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« Reply #2 on: December 06, 2003, 06:43:02 PM »

interesting..so if one just consumes his body, and NOT his blood, then they have not truly recieved communion?
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« Reply #3 on: December 06, 2003, 06:51:29 PM »

interesting..so if one just consumes his body, and NOT his blood, then they have not truly recieved communion?

To me, No.
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« Reply #4 on: December 06, 2003, 06:54:17 PM »

wow then untill 1970 Catholics never recieved communion? And even today, not all Catholic parish distribute both the body and blood of Christ, so what you are saying is that all of those millions of Catholics on sunday aren't recieving communion. Oy, I doubt many Orthodox priests and bishops would agree with you.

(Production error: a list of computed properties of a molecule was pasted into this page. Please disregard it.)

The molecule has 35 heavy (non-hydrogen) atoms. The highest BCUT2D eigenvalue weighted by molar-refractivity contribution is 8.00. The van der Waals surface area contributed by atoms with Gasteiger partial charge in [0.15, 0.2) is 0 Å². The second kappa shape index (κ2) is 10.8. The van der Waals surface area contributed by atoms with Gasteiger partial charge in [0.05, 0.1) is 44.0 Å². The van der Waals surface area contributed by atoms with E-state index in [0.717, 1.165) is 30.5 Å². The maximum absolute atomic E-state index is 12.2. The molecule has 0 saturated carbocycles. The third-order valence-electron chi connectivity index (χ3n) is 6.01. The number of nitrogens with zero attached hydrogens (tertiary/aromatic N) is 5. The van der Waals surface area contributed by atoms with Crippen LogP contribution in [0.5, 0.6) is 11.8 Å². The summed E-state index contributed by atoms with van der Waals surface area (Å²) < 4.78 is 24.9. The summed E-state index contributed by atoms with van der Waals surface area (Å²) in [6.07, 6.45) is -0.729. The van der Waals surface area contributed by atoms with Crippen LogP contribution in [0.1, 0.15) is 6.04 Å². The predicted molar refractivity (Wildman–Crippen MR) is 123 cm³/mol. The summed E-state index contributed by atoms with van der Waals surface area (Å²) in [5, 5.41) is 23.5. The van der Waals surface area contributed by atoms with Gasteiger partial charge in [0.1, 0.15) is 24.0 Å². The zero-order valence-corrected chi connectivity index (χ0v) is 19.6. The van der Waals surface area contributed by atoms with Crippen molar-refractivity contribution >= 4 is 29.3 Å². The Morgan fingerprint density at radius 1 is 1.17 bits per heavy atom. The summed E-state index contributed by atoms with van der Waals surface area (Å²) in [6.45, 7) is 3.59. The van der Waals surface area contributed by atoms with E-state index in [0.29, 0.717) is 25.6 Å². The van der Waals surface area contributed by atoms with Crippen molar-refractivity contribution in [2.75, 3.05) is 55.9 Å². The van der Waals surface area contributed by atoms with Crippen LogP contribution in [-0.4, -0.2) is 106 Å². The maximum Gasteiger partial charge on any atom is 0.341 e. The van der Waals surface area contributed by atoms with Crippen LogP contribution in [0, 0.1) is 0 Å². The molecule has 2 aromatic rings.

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« Reply #5 on: December 06, 2003, 07:00:35 PM »

wow then untill 1970 Catholics never recieved communion? And even today, not all Catholic parish distribute both the body and blood of Christ, so what you are saying is that all of those millions of Catholics on sunday aren't recieving communion. Oy, I doubt many Orthodox priests and bishops would agree with you.

Okay, let me clarify what I meant. As I said "I" do not believe that they are truly taking communion. But I also DO believe that SPIRITUALLY they ARE receiving the FULL GRACE of communion because they are doing what their CHURCH has told them is correct.

It's like when I was Baptized in my Baptist church when I was 13. I believe that that baptism had GRACE because I did not KNOW any better and was doing what I was told was correct. God would not hold that against me.